Perhaps the fatalistic side of me as showing. At the risk of sounding irresponsible, I do not believe I am wholly responsible for what makes me tick. Yes, I am largely in control of what I choose to do, and the sort of person I'd like to be, but I also believe there are some core elements that are difficult if not impossible to change.

I've never had the opportunity to save someone's life, but faced with a circumstance in which I could help someone at risk to myself, I would hope that I would be compelled to do so. If I weren't, I would see that as a weakness in character. But what if I did take the risk and save someone from danger, ignoring the peril to myself? I frankly don't think I would deserve much credit for such a thing. I simply got lucky. I simply happened to be born that way (whether or not I was, I have no idea; again, there hasn't been the opportunity).

The only thing I can point to as a situation in which I was pretty pleased with how I was "wired" was during a couple of car spinouts I experienced. I'm a pretty careful driver, but there have been a couple of times when my car starting orbiting out of control (once on ice; once on a slick rainy/oily surface). In each instance, I got completely Spock-faced and calmly directed the car back to safety and control.

Am I some kind of great guy that I didn't shriek and grasp my head with my hands? No; there was simply something about me that didn't freak out and took on the task in a very detached way.

It's that same sort of calm detachment that I yearn for in trading. Part of the reason I trade such an absurd quantity of positions (currently 12 long, 63 short) is to make it almost impossible for me to act rashly. The awkwardness and unwieldiness of my portfolio forces me to take time to think, because whereas I could exit a single SPY position on a moment's notice, even the most panicked and adept trader would take several minutes to exit that many positions.

Through my many years of trading, I can think of several things I've learned about myself:

(1) I never get tired of charts. Call it a mental illness, but seriously, I've looked at hundreds of thousands of these things, and I still look forward with excitement each day to looking at some more. This isn't work; it's play; and that's all I've ever asked of my gainful employment.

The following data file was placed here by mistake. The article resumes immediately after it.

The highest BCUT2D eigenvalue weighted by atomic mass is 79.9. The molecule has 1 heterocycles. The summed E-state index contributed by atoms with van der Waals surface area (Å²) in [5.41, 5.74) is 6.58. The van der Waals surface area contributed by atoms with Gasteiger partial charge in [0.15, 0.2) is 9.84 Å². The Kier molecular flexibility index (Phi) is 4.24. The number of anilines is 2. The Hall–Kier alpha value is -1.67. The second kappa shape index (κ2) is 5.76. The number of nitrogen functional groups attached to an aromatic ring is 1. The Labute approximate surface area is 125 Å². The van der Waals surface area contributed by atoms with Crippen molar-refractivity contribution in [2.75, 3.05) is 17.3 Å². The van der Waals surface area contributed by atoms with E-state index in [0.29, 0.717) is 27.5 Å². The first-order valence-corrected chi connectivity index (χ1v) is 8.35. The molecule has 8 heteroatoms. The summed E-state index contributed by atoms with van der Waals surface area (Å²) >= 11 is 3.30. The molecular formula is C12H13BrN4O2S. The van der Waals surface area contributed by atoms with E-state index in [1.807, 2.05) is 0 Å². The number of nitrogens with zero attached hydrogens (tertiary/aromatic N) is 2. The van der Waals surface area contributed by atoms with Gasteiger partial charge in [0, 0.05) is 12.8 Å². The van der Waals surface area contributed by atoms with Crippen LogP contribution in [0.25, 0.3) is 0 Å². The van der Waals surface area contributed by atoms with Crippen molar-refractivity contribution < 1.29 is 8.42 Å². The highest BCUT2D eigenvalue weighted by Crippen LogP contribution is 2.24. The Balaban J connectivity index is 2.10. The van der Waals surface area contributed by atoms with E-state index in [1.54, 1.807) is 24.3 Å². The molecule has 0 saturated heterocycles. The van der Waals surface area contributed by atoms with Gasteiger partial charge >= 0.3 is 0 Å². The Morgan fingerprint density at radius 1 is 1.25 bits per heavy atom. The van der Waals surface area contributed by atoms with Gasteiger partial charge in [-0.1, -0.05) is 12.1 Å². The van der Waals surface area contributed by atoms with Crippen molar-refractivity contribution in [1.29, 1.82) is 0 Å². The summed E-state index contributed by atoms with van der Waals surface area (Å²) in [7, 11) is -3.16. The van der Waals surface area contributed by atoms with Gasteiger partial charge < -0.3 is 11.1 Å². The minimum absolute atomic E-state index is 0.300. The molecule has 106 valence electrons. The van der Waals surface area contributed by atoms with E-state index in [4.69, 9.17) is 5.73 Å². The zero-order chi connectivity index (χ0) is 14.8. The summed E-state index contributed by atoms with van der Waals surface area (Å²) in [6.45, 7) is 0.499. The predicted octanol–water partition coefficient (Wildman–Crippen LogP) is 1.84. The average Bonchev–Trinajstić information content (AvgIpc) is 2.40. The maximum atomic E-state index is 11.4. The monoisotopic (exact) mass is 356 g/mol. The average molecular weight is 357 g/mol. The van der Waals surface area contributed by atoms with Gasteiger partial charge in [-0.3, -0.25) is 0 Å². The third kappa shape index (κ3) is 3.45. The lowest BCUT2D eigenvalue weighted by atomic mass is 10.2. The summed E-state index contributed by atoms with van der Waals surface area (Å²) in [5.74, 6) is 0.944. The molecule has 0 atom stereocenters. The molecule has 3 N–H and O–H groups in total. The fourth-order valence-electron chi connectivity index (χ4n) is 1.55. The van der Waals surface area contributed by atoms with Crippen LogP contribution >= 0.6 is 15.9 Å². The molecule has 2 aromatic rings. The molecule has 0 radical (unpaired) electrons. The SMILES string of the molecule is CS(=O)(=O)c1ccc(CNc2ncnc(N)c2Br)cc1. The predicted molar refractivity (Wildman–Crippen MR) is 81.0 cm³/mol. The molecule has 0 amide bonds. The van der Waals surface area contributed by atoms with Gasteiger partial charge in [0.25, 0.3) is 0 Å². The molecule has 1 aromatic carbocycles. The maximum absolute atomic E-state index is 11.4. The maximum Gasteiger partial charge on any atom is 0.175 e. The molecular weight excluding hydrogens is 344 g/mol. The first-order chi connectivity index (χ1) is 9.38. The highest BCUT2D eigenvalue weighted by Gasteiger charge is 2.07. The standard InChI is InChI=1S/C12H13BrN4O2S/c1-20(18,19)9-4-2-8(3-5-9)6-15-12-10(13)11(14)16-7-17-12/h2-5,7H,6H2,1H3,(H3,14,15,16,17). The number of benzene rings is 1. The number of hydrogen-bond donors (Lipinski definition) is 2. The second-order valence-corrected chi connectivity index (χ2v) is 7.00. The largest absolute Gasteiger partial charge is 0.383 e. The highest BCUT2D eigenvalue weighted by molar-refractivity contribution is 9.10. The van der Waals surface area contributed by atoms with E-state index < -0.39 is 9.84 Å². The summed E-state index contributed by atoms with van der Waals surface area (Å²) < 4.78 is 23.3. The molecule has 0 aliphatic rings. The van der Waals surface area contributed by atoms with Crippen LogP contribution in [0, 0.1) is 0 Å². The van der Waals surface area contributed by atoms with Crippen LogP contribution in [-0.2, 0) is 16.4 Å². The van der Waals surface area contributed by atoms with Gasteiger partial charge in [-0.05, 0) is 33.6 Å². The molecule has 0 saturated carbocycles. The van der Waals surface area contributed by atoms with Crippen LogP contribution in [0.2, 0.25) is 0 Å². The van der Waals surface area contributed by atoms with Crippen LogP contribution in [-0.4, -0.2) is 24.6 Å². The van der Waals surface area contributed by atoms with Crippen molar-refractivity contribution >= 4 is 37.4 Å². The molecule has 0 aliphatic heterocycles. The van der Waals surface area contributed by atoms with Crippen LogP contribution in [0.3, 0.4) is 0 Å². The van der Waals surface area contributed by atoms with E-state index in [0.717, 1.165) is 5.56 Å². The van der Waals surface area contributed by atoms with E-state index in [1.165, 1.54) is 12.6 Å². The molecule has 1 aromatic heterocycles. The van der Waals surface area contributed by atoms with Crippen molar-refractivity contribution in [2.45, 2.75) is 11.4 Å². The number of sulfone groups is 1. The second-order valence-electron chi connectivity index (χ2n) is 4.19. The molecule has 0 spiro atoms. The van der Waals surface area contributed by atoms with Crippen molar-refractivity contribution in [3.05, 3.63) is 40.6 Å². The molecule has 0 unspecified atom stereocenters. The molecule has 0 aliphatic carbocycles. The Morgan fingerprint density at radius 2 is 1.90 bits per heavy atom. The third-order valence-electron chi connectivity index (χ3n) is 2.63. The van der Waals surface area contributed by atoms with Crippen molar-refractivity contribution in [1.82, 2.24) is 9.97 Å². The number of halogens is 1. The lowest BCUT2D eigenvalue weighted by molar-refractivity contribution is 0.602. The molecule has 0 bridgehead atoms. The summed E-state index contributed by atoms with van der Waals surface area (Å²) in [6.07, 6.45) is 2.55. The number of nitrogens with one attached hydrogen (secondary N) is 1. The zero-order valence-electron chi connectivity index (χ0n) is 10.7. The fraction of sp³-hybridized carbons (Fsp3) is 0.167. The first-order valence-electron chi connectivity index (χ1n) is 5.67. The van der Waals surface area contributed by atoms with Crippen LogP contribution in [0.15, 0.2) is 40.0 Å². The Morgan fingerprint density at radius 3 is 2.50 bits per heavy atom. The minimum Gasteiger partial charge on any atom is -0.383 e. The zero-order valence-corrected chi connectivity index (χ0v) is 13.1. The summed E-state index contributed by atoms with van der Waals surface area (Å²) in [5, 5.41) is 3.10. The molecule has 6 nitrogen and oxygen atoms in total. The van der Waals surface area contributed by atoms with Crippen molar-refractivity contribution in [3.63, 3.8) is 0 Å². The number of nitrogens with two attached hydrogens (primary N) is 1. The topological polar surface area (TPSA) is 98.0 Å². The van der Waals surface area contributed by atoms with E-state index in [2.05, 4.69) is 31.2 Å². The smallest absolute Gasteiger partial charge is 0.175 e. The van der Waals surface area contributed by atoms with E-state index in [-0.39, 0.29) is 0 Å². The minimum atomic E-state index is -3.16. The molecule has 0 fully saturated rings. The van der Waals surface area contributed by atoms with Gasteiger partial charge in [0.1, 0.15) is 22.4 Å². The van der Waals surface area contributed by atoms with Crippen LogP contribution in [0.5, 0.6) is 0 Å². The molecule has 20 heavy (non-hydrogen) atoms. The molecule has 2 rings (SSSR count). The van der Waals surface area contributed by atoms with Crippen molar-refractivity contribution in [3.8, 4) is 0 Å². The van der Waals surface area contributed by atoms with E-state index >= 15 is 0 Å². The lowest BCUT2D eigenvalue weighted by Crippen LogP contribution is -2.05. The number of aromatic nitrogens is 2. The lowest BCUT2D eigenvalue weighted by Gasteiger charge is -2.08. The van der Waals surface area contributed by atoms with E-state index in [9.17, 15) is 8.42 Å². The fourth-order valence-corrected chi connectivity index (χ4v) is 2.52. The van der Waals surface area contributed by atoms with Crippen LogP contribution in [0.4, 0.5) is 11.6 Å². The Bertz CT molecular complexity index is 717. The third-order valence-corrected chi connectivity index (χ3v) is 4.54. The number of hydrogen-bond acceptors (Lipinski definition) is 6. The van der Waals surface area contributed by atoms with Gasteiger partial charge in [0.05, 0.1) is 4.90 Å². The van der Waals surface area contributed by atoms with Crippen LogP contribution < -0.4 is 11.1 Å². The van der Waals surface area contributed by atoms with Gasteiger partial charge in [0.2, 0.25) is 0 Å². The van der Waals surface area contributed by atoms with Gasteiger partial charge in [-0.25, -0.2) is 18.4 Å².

(2) I favor the short side far more than the long side. I wish this weren't so, and I'm starting to think I'll go to my grave with this being the case, but for reasons I don't understand - impatience? pessimism? a propensity to worry? - I am always more enthusiastic and forgiving with short positions compared with long positions.

(3) Although I've made progress, I wish I never acted rashly during market hours. This is a battle I am slowly winning, which is why what happened last week weighed on me so heavily. I recognize this shortcoming, and I know what to do to conquer it. But it's an ongoing battle with my default nature.

If you, as a trader, find yourself to be utterly capricious, emotional, and profoundly lacking in anything resembling discipline, don't be surprised if you consistently lose in the markets. Someone with those characteristics is not someone you want to wind up with on a deserted island, because the chances of you surviving are lower than if you'd simply wound up their on your own.

I am flawed, and I recognize that. My flaws are made crystal-clear to me during some instances of trading. Trying to trade for a living also serves as an uncompromising X-ray into your character. I can only hope that, with determination and persistence, I can attenuate some of my shortcomings. I will leave this world still flawed, but I am striving to be less so once that day arrives.